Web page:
The main story that has surrounded Boxing’s Heavyweight division has been the dominance of the division’s two world champions. Two world champions that are both known “Knockout Artists “ and two fighters that happen to be undefeated. As each fighter has continued to hold onto their respective portions of the World Heavyweight championship, anticipation has naturally been building for what is viewed as an eventual showdown to determine an Undisputed World Heavyweight champion.
While the division’s two world champions Deontay Wilder and Anthony Joshua are no closer at least at the moment to signing an eventual clash, both fighters continue to focus their attention on other opposition. Following a close split decision draw against undefeated former Heavyweight world champion Tyson Fury last December, Deontay Wilder made the ninth defense of his World Boxing Council (WBC) World Heavyweight championship against mandatory WBC challenger Dominic Breazeale on May 18th at the Barclays Center in Brooklyn, NY.
An encounter between two former United States Olympians who do not like each other. The fight however, was over before it could really begin. A flush overhead right to the jaw sent Breazeale down and out at just 2:17 of the first round. Frankly, there is not much one can write about a one punch knockout, but Wilder’s fortieth knockout in forty-one professional fights was as good an example as any of not just the punching power Wilder possesses, but of how sometimes all a fighter needs is one punch to end a fight.
It was a knockout however, that followed a week of controversial comments made by the world champion regarding among other things how he in his words wanted a body on his record. Referring to the potential of an opponent dying at his hands. I did not comment on this in previewing this fight because I was trying to determine whether those comments by Wilder directed towards Breazeale was in a way a tactic to promote the fight and to draw interest in the bout or whether it was an indication of the bad blood between the two fighters and more specifically how I would address it.
While I cannot answer that question, I can offer my thoughts on the comments. It goes without saying that Boxing like all combat sports have a risk factor attached to it. Although all combat sports have a skilled art form attached to it as well and such skills can be beautiful and enjoyable to watch, no fighter should ever make references to wanting to potentially kill their opponent regardless of the reasoning.
Boxing history has several tragedies where a fighter has died as a result of injuries sustained during a fight written in its book. While all of those tragedies can be described as accidents where more often than not, the end result came as a result of a fight being allowed to go on longer than it should have, if one looks at the fighters who have had to deal with such tragedies of having to deal with the death of an opponent as a result of a fight they competed in, each fighter carries or carried scars and grief over what took place for the rest of their lives.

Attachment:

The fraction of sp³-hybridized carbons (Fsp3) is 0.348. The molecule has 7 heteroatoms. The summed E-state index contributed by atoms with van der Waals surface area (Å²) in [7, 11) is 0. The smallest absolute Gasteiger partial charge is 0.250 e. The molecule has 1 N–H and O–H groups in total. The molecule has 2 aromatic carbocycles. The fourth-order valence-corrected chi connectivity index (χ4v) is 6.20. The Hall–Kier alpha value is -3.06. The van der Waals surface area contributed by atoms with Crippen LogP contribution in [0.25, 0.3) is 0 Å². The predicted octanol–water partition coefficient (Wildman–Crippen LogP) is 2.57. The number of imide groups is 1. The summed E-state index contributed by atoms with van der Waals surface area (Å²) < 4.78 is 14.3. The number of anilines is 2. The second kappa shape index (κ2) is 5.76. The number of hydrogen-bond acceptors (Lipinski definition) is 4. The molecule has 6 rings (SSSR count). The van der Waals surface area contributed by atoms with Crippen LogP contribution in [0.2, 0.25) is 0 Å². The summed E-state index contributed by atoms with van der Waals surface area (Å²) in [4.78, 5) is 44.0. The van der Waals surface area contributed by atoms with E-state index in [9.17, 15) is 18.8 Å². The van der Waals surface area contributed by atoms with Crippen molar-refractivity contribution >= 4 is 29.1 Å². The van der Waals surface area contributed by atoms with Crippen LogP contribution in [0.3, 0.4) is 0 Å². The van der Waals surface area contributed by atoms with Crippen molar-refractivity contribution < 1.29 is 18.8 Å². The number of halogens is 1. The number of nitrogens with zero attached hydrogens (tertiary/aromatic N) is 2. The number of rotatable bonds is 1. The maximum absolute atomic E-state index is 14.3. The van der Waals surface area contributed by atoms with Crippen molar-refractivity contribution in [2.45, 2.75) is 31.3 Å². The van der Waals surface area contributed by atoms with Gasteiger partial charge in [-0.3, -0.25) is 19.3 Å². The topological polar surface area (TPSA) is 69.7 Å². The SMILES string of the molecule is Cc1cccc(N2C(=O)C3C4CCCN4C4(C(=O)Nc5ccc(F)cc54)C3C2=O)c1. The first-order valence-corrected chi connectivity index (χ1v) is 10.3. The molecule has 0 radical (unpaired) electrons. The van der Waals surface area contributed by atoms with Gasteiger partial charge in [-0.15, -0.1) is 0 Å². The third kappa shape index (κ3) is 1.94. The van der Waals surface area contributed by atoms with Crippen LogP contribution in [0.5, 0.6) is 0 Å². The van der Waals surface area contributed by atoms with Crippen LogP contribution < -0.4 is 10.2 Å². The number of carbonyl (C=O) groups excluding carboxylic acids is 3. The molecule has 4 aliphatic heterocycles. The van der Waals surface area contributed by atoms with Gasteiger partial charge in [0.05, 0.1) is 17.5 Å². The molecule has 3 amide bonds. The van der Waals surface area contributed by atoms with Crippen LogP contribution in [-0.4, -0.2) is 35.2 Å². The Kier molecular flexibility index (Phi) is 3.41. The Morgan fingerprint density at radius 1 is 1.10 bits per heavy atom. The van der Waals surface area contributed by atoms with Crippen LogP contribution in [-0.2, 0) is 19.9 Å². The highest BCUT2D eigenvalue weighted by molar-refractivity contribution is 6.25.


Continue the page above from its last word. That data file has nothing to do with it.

Although I don’t want to compile a list of tragedies for the reader or for Wilder himself because there will always be one too many, I will offer this memory. I have been writing about and covering Boxing as well as other combat sports for most of my life. In over two decades covering Boxing, I have unfortunately covered a death that came as a result of injuries suffered in a fight. I am referring to the Septemer 2005 encounter between Leavander Johnson and Jesus Chavez.
A fight that Chavez gradually dominated and one that saw Johnson sustain significant punishment throughout. The fight was stopped in the eleventh round, but as someone who covered that fight I have always felt that it should have been stopped earlier. As some Boxing fans may remember, Johnson collapsed in his dressing room shortly after the fight and was rushed to a nearby hospital where he unfortunate died days later from injuries sustained in that fight.
Although that tragedy remains the only one that I have had to cover in regard to Boxing since I began writing about the sport in the mid-1990’s, it is still one tragedy too many. Chavez like fighters before him who had suffered similar circumstances continued on with his career, but was never the same after that fight.
Even though some may view Deontay Wilder’s comments prior to his knockout of Dominic Breazeale as simply a fighter looking to generate publicity and draw interest, I feel he went too far. Deontay Wilder has the potential to go down in history as one of the all-time great Heavyweights and it would be a shame in this observer’s view if he were to be remembered more for comments like that than for his accomplishments inside the ring. Thankfully beyond a fighter suffering a knockout loss, no such tragedy was inflicted upon the sport when Deontay Wilder retained his portion of the World Heavyweight championship over Dominic Breazeale.